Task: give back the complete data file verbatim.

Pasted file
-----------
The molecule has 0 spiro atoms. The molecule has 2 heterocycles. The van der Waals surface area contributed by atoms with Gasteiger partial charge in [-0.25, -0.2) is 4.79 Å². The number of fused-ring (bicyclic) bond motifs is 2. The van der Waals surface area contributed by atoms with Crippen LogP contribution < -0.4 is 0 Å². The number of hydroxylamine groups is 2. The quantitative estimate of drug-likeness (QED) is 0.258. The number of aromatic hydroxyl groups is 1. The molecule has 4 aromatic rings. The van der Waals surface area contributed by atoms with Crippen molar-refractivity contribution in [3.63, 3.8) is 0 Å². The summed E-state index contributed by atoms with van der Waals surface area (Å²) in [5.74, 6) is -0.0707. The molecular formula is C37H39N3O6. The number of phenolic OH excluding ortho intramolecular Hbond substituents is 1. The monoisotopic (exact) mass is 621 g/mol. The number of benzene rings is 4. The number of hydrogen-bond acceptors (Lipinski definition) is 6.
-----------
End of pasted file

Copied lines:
The molecule has 0 spiro atoms. The molecule has 2 heterocycles. The van der Waals surface area contributed by atoms with Gasteiger partial charge in [-0.25, -0.2) is 4.79 Å². The number of fused-ring (bicyclic) bond motifs is 2. The van der Waals surface area contributed by atoms with Crippen LogP contribution < -0.4 is 0 Å². The number of hydroxylamine groups is 2. The quantitative estimate of drug-likeness (QED) is 0.258. The number of aromatic hydroxyl groups is 1. The molecule has 4 aromatic rings. The van der Waals surface area contributed by atoms with Crippen molar-refractivity contribution in [3.63, 3.8) is 0 Å². The summed E-state index contributed by atoms with van der Waals surface area (Å²) in [5.74, 6) is -0.0707. The molecular formula is C37H39N3O6. The number of phenolic OH excluding ortho intramolecular Hbond substituents is 1. The monoisotopic (exact) mass is 621 g/mol. The number of benzene rings is 4. The number of hydrogen-bond acceptors (Lipinski definition) is 6.